By L.A. Lorek

Data centers gobble up energy.
But some of the smartest minds in the information technology industry want to change that.
They are meeting in San Antonio today and tomorrow to rethink the old ways of putting together servers, power and cooling units and the rest of the guts of data centers to save energy and increase efficiency.
It’s called the Open Compute Project, launched last April by Facebook with the goal of creating the most efficient computer hardware and software for data centers. Of course not everyone has joined the project. Google, Microsoft and Amazon are not on board. But lots of major players like Facebook and Rackspace are.
And in just a year, the Open Compute Project has made data centers 38 percent more efficient to run and 24 percent less expensive to build, according to the organization. The group comes up with new hardware and software standards and then they share those with everyone else. The entire data center industry benefits from the open collaborative work of the best engineers in a variety of companies.
About 500 data center leaders from Intel, AMD, Hewlett Packard, Dell, Facebook, Rackspace and more met today at Rackspace’s headquarters in San Antonio for the third summit designed to hammer out designs and think up projects to improve the way data centers operate.

Frank Frankovsky with Facebook

Wednesday morning, Frank Frankovsky, vice president of hardware design and supply chain at Facebook, gave the keynote address on the progress made in the last year.
First off, Frankovsky showed a slide listing dozens of new companies that have joined the movement including HP, AMD, Fidelity, Quanta, Tencent,, VMware, HP and others. Frankovsky wrote a blog post on May 2 providing a full list of new members and detailing all the accomplishments in the past year.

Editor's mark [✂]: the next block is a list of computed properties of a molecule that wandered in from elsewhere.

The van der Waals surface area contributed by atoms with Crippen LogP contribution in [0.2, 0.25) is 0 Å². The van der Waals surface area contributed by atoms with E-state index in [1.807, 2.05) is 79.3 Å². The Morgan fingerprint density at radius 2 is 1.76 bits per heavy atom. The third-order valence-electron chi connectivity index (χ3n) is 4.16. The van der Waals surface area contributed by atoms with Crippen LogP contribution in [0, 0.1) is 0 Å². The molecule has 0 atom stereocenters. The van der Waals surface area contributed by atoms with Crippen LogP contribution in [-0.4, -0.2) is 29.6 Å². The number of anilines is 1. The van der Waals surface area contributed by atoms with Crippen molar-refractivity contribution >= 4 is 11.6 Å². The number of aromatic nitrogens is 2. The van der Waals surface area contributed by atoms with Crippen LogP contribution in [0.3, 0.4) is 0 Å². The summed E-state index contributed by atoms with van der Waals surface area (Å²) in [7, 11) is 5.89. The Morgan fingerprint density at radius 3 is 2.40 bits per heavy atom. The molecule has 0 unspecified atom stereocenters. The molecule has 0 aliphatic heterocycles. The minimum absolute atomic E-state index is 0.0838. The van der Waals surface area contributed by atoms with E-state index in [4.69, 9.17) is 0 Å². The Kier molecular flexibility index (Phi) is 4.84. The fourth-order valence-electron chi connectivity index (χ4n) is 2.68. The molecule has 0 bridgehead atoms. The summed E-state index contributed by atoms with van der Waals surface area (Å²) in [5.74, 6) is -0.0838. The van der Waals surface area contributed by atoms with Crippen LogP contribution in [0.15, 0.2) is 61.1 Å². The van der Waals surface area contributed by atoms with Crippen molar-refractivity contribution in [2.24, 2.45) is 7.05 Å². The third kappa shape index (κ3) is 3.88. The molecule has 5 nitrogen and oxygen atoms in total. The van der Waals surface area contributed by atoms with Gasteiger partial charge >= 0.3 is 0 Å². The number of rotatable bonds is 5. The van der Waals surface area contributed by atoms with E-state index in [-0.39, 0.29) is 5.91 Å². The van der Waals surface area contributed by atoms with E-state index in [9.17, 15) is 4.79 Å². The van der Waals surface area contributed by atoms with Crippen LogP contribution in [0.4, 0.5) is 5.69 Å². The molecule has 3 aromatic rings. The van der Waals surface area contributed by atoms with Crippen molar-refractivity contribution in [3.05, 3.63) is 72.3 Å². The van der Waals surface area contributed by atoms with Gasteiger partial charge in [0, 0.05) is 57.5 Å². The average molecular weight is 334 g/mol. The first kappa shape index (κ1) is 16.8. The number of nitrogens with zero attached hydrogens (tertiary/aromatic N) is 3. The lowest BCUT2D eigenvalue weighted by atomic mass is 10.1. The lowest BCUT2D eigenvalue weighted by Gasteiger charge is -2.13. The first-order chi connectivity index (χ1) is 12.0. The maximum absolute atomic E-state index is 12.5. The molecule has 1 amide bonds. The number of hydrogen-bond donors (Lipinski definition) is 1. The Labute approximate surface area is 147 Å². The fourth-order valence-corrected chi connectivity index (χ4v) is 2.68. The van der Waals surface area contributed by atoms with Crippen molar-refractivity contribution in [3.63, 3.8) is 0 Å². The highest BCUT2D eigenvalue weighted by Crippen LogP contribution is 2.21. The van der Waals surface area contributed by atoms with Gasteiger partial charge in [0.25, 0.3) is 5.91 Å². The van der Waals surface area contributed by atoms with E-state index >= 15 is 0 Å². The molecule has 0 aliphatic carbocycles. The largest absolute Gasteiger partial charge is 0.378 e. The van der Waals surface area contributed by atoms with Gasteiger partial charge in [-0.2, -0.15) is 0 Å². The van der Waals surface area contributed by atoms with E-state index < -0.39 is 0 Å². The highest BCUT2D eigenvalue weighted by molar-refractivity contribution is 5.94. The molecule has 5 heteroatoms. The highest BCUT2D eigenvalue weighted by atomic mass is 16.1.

And later on the stage, executives from HP and Dell both unveiled their newly redesigned servers dubbed Project Coyote and Project Zeus respectively.
The objectives of the Open Compute Project are scale, value, simplicity, sustainability and openness, Frankovsky said. That involves rethinking the entire data center from the racks that house the servers to the electrical systems that connect them together.
“We’re ditching the 19 inch rack design,” he said.
A big part of that is creating new 21-inch width standard for racks inside data centers to replace the outdated 19-inch racks, which date back to the 1950s, Frankovsky said.
“We want people to differentiate less and innovate more,” he said.
Following Frankovsky, Glenn Keels, HP, director of marketing of its hyperscale business unit, said the reason HP joined the Open Compute Project was because “leaders do not sit on their laurels” and “leaders develop standards.” HP is number one or number two in the data center markets it serves, Keels said. HP powers some of the largest cloud data centers in the world including Facebook, he said.
The cloud market is small but growing exponentially between now and 2020, Keels said.
“HP has begun to think differently,” Keels said. HP is transforming servers and changing the experience with projects like moonshot, voyager and odyssey aimed at improving efficiencies in the data center, Keels said.
“Open Compute Project is the most robust group of problem solvers focused on the data center space and moving from technology and form factors of 1995 to today to reclaim stranded time, space and power,” Keels said.
“We have to reinvent ourselves every time and Open Compute is a fantastic forum for us to do that,” Keels said. “Standardization has the ability to unlock innovation.”